Filled with the goodness of gram flour, this is a low-oil recipe that is vegan by its very nature. Skip the asafoetida, and it becomes a gluten-free dish as well!

Without further ado, here’s presenting to you the recipe for Bombay Chutney or Kadala Maavu Chutney.

Ingredients (serves 3-4):

  1. 3 cups water
  2. 1/4 cup gram flour (besan)
  3. 1 tablespoon oil
  4. 1 teaspoon mustard seeds
  5. 1 teaspoon cumin seeds
  6. 2 pinches of asafoetida
  7. 1 sprig curry leaves
  8. 2 green chillies
  9. 1 small tomato
  10. 1 small onion
  11. A 1-inch piece of ginger
  12. Salt to taste
  13. 1/2 teaspoon turmeric powder
  14. A dash of red chilli powder
  15. 2 tablespoons finely chopped fresh coriander

Method:

1. Peel the ginger and chop very finely. Keep aside.

2. Chop the tomato and onion finely. Keep aside.

3. Chop the green chillies into large pieces. Keep aside.

4. Take the water in a large mixing bowl. Add in the gram flour, salt to taste, turmeric powder and red chilli powder. Whisk well, ensuring there are no lumps. Keep aside.

5. Heat oil in a pan. Add the mustard seeds, and allow them to sputter. Add the cumin seeds, asafoetida, curry leaves and green chilli pieces. Let them stay in for a couple of seconds, taking care to ensure that the ingredients do not burn.

6. Add the chopped onion and ginger. Saute till the onion starts turning brown.

7. Now, add the chopped tomatoes to the pan. Sprinkle a little water and cook on high heat till the tomatoes turn mushy.

8. Now, turn the flame to medium. Add the gram flour slurry to the pan. Cook on medium heat for 3-4 minutes or till the chutney starts thickening. Stir intermittently.

9. Switch off the gas when the Bombay Chutney has thickened but is still quite runny. It will thicken further on cooling.

10. Serve immediately with dosas, parathas or rotis, garnished with finely chopped fresh coriander.

Notes:

1. For best results, use good-quality gram flour that is free of any odours or insects.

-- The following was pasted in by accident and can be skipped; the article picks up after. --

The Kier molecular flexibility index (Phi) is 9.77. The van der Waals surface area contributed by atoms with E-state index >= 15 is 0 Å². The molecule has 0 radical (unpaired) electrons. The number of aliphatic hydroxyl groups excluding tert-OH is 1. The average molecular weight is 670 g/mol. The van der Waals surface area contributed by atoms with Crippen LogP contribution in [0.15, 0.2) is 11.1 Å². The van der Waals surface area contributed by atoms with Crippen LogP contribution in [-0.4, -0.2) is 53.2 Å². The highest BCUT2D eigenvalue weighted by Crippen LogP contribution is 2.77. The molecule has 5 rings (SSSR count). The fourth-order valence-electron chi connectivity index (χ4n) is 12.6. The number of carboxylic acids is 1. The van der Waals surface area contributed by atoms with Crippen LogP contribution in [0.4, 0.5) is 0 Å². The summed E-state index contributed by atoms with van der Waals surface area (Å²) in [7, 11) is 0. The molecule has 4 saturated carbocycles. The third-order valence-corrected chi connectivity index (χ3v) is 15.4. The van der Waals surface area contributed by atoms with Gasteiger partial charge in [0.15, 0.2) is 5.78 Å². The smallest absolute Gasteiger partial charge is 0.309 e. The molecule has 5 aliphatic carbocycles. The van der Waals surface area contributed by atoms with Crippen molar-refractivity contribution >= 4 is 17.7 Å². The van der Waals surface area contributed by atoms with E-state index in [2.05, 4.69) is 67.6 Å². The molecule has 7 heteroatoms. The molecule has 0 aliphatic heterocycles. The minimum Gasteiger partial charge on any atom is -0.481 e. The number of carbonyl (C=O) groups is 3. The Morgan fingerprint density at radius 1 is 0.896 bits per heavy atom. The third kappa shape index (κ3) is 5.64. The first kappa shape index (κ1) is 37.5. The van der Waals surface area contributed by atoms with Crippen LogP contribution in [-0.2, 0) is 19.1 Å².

2. This Kadala Maavu Chutney thickens quite a bit when it cools. So, it is best to keep it runny to start with. Also, for this very reason, this chutney is best served immediately.

3. You can add a glug of buttermilk to the Bombay Chutney to make it more flavourful. You might want to skip the tomato, in that case.

4. You can skip the tomato in the above Bombay Chutney recipe and squeeze in some lemon at the end instead.

Did you like this recipe? Do tell me, in your comments!

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This recipe is for the A-Z Recipe Challenge group that I am part of. Every alternate month, members of the group present recipes using ingredients in alphabetical order. This month, we are cooking using ingredients from the letter G, and I chose ‘gram flour’ as my star ingredient.

I’m also sharing this with Fiesta Friday #274. The co-hosts this week are Antonia @ Zoale.com and Liz @ Spades, Spatulas & Spoons.

Phool Makhana Namkeen| Roasted Foxnuts Recipe

The seeds of the lotus plant – called Foxnuts or Gorgon Nuts – were always quite commonly used in North Indian households. Called Phool Makhana or simply Makhana in Hindi, the seeds are typically used to make Makhane Ki Sabzi (a gravy-based curry), Makhane Ki Kheer (a sweet dish), Makhane Ka Rayta (a yogurt-based dish), or Phool Makhana Namkeen (roasted and salted foxnuts). Considering that they are a ‘seed’ and not a ‘grain’ per se, they are extensively consumed in North India during fasts, too. Today, with the growing awareness about the numerous health benefits of foxnuts, they have begun to be considered as a ‘superfood’, with people the world over beginning to use them in various forms.